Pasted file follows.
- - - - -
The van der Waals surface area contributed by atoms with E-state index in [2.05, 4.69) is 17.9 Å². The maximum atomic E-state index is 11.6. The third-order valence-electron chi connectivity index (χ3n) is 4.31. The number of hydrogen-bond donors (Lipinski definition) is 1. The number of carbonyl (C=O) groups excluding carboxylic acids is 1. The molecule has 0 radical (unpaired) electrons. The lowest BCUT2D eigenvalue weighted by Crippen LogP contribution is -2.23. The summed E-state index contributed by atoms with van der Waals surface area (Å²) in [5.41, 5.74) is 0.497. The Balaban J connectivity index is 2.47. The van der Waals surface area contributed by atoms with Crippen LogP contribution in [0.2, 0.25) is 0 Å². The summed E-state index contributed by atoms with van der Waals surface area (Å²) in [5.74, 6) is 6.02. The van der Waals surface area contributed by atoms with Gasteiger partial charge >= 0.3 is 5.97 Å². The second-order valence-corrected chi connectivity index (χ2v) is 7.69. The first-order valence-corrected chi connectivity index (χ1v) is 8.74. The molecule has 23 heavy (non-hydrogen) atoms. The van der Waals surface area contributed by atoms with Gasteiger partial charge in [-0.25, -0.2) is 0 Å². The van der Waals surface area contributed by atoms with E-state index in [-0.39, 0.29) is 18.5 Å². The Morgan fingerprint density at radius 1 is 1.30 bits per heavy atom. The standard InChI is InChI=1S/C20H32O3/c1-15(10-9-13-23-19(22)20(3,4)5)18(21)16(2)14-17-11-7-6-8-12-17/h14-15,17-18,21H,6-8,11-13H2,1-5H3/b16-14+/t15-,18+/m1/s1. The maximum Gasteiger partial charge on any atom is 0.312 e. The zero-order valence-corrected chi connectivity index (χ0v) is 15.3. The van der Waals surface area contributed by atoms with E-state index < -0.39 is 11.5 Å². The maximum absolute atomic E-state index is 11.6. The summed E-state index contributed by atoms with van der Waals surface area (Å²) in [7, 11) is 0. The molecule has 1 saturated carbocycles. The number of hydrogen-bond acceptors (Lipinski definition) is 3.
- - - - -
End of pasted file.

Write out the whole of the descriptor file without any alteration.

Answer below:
The van der Waals surface area contributed by atoms with E-state index in [2.05, 4.69) is 17.9 Å². The maximum atomic E-state index is 11.6. The third-order valence-electron chi connectivity index (χ3n) is 4.31. The number of hydrogen-bond donors (Lipinski definition) is 1. The number of carbonyl (C=O) groups excluding carboxylic acids is 1. The molecule has 0 radical (unpaired) electrons. The lowest BCUT2D eigenvalue weighted by Crippen LogP contribution is -2.23. The summed E-state index contributed by atoms with van der Waals surface area (Å²) in [5.41, 5.74) is 0.497. The Balaban J connectivity index is 2.47. The van der Waals surface area contributed by atoms with Crippen LogP contribution in [0.2, 0.25) is 0 Å². The summed E-state index contributed by atoms with van der Waals surface area (Å²) in [5.74, 6) is 6.02. The van der Waals surface area contributed by atoms with Gasteiger partial charge >= 0.3 is 5.97 Å². The second-order valence-corrected chi connectivity index (χ2v) is 7.69. The first-order valence-corrected chi connectivity index (χ1v) is 8.74. The molecule has 23 heavy (non-hydrogen) atoms. The van der Waals surface area contributed by atoms with Gasteiger partial charge in [-0.25, -0.2) is 0 Å². The van der Waals surface area contributed by atoms with E-state index in [-0.39, 0.29) is 18.5 Å². The Morgan fingerprint density at radius 1 is 1.30 bits per heavy atom. The standard InChI is InChI=1S/C20H32O3/c1-15(10-9-13-23-19(22)20(3,4)5)18(21)16(2)14-17-11-7-6-8-12-17/h14-15,17-18,21H,6-8,11-13H2,1-5H3/b16-14+/t15-,18+/m1/s1. The maximum Gasteiger partial charge on any atom is 0.312 e. The zero-order valence-corrected chi connectivity index (χ0v) is 15.3. The van der Waals surface area contributed by atoms with E-state index < -0.39 is 11.5 Å². The maximum absolute atomic E-state index is 11.6. The summed E-state index contributed by atoms with van der Waals surface area (Å²) in [7, 11) is 0. The molecule has 1 saturated carbocycles. The number of hydrogen-bond acceptors (Lipinski definition) is 3.